Commissioner F ully Supports McCourt Before MPA Invalidated . February – April 2010. MLB representatives assured Mr. McCourt he had full support of MLB . May 13, 2005.
Commissioner Fully Supports McCourt Before MPA Invalidated
February – April 2010
May 13, 2005
“Over the past year, Frank McCourt has demonstrated his steadfast commitment to building a strong and healthy franchise in Los Angeles. The success of this private placement [Tickets I] is another example of Frank’s outstanding stewardship. It is good for the Dodgers and it is good for baseball.” (Commissioner)
November 19, 2009
When asked if worried about McCourt’s ownership dispute, “Look, the Dodgers are in good hands. . . There’s no reason to get into any debate about what’s going to happen.” (Commissioner)
May 24, 2010
April 24, 2008
After commending plans for stadium improvement, “We commend Frank and Jamie McCourt for their vision and their dedication to grow the game in the 21st Century.” (Commissioner)
January 30, 2004
“There’s no doubt in my mind that [Mr. McCourt] will be a
good owner of a very storied franchise.” (Commissioner)
2004 2005 2006 2007 2008 2009 2010
December 7, 2010
McCourt’s announce separation.
Commissioner Acts in Bad Faith After MPA Invalidated
April 11, 2010
AUGUST 8, 2011
June 20, 2011
June 24, 2011
February 24, 2010
April 19, 2010
First Week of Jan.
Jan. Feb. March April May June July August 2011
June 27, 2011
December 7, 2010
Commissioner’s Authority is Subject to a Duty of Good Faith and Fair Dealing
The Major League Constitution is a contractual agreement (Article I)
“Every contract imposes upon each party a duty of good faith and fair dealing in its performance and its enforcement.” (Restatement (Second) of Contracts § 205 (1981))
Commissioner of Baseball Must Not Act Arbitrarily Faith and Fair Dealing
Various courts construing the Commissioner of Baseball’s authority have stated that such authority cannot be applied arbitrarily:
Commissioner’s Actions Must Comport with Procedural Due Faith and Fair DealingProcess
Major League ProcessConstitution Article II, Section 3
Does Not Contemplate Forced Sale of a Team
In the case of conduct by Major League Clubs, owners, officers, employees or players that is deemed by the Commissioner not to be in the best interests of Baseball, punitive action by the Commissioner for each offense may include any one or more of the following:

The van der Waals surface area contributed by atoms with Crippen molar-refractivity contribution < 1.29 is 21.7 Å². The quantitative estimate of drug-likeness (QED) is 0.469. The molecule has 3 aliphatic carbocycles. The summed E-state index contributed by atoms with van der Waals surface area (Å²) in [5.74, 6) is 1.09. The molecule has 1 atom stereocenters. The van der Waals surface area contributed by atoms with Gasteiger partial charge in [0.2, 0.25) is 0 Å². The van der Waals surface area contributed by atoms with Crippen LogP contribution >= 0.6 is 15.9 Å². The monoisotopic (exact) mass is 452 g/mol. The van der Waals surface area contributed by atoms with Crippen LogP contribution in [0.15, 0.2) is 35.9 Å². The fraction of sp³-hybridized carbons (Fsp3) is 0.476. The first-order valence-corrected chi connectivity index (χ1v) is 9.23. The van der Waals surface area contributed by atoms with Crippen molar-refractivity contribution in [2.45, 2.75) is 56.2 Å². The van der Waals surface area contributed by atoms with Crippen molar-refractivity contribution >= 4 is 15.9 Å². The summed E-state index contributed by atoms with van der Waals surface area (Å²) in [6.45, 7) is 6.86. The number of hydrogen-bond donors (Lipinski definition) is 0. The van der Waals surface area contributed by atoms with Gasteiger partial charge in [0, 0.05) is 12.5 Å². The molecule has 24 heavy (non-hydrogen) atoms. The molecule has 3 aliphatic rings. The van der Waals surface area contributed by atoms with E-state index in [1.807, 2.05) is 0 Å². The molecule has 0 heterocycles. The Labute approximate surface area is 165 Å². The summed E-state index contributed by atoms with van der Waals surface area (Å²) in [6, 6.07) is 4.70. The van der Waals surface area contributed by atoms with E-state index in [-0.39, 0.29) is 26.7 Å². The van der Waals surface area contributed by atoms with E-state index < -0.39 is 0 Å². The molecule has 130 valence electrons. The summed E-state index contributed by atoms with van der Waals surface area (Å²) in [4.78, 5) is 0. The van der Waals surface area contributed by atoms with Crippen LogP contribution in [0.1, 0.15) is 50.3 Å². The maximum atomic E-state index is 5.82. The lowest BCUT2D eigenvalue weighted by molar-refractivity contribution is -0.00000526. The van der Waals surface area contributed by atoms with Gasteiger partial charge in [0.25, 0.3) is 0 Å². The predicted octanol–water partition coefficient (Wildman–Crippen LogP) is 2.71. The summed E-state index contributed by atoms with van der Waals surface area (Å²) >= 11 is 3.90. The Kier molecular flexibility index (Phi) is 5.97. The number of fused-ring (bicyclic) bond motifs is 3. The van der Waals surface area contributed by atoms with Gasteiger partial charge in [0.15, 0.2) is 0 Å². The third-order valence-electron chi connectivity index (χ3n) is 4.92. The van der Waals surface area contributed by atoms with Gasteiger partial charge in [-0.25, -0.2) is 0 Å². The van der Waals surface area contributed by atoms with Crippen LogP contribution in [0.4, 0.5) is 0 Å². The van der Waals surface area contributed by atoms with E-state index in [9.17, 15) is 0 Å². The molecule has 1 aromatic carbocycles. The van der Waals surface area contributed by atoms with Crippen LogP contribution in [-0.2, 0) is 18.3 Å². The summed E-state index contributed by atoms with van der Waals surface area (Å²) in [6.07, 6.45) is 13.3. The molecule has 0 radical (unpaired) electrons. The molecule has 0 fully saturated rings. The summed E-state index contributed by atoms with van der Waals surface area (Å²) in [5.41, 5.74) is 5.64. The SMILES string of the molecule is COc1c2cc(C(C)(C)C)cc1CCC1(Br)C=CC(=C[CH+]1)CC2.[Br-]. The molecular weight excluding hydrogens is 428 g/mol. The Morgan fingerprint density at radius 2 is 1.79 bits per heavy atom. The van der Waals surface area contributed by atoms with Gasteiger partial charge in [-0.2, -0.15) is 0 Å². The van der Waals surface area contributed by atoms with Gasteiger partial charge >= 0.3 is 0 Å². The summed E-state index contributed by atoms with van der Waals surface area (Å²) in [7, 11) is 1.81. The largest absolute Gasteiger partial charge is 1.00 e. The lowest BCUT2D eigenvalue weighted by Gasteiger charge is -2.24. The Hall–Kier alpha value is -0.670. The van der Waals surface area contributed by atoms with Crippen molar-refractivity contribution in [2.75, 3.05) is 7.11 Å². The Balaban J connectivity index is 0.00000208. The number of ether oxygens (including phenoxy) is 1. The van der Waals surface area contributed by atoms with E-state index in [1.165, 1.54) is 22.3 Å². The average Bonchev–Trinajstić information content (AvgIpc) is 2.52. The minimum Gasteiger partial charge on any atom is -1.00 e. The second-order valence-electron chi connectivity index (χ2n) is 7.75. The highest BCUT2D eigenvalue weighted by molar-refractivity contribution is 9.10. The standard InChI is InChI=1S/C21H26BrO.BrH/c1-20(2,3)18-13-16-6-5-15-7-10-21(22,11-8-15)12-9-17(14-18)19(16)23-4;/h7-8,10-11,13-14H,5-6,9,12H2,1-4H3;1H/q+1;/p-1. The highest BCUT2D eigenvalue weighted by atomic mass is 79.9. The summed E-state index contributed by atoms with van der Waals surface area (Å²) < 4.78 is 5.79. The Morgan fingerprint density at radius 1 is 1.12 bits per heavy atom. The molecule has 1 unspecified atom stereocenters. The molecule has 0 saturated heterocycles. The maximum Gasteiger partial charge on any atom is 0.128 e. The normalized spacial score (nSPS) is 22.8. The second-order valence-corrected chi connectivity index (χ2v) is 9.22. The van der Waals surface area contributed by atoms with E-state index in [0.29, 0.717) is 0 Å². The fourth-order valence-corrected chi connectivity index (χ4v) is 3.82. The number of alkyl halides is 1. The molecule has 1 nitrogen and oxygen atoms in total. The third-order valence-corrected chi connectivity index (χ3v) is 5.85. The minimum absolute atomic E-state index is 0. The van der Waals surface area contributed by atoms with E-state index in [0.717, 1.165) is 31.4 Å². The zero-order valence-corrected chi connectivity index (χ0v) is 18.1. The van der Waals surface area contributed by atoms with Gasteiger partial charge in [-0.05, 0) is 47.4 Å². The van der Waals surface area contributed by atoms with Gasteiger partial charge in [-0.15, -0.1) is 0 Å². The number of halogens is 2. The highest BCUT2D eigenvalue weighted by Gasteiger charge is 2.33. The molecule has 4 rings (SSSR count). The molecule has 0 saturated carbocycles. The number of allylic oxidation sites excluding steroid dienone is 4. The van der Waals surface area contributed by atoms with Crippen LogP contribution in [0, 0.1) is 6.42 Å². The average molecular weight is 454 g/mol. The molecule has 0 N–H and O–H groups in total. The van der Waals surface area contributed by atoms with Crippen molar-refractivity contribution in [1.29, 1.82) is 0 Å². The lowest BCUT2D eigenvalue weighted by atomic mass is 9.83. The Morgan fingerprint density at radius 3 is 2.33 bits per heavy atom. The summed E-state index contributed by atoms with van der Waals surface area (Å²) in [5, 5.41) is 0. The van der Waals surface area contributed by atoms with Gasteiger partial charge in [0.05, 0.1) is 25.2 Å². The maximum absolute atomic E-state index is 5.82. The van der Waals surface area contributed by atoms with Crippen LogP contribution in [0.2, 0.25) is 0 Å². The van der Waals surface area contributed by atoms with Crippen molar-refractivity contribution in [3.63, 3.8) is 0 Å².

“A sale of the Media Rights now as proposed by the Debtors will . . . subject them to severe discipline, including possible involuntary termination of the Dodgers’ franchise under the Major League Constitution (“MLB Constitution”)
termination of the Dodgers’ franchise under the Major League
The will . . . subject them to severe discipline, including proposed Media Rights transaction also will. . ., subject them to severe discipline, including the possibility of involuntary termination of the Dodgers franchise under the MLB Constitution .
possibility of involuntary termination of the
P] will . . . subject them to severe discipline, including ursuit of the Media Rights Motion for the benefit of Mr. McCourt also conveniently ignores that the Dodgers exist only as part of Major League Baseball under the Baseball Agreements. Yet, the Debtors propose in the Media Rights Motion to breach the Baseball Agreements by seeking to install a judicial review of Major League Baseball’s approval rights over a sale of the Media Rights. Such a breach is grounds for involuntary termination of the Dodgers franchise under the MLB Constitution.
involuntary termination of the Dodgers franchise
Motion of Major League Baseball to Terminate Exclusivity ( September 23, 2011)
The Bankruptcy Code does not displace Major League Baseball’s approval rights and powers under the Baseball Agreements. Moreover, a sale of the Dodgers’ Media Rights without Major League Baseball approval would subject the Debtors to potentially severe discipline, including possible termination from the League.
possible termination from the League.
The inability of the Debtors to cure these breaches would preclude the Debtors from assuming the Baseball Agreements, which would eliminate essentially all of the Debtors’ value. Indeed, no one will pay the Debtors to broadcast Dodgers games if the Club is not part of Major League Baseball. Consequently, the Debtors’ path in this case is a dead end or worse. The only path to emergence is through a sale of the Dodgers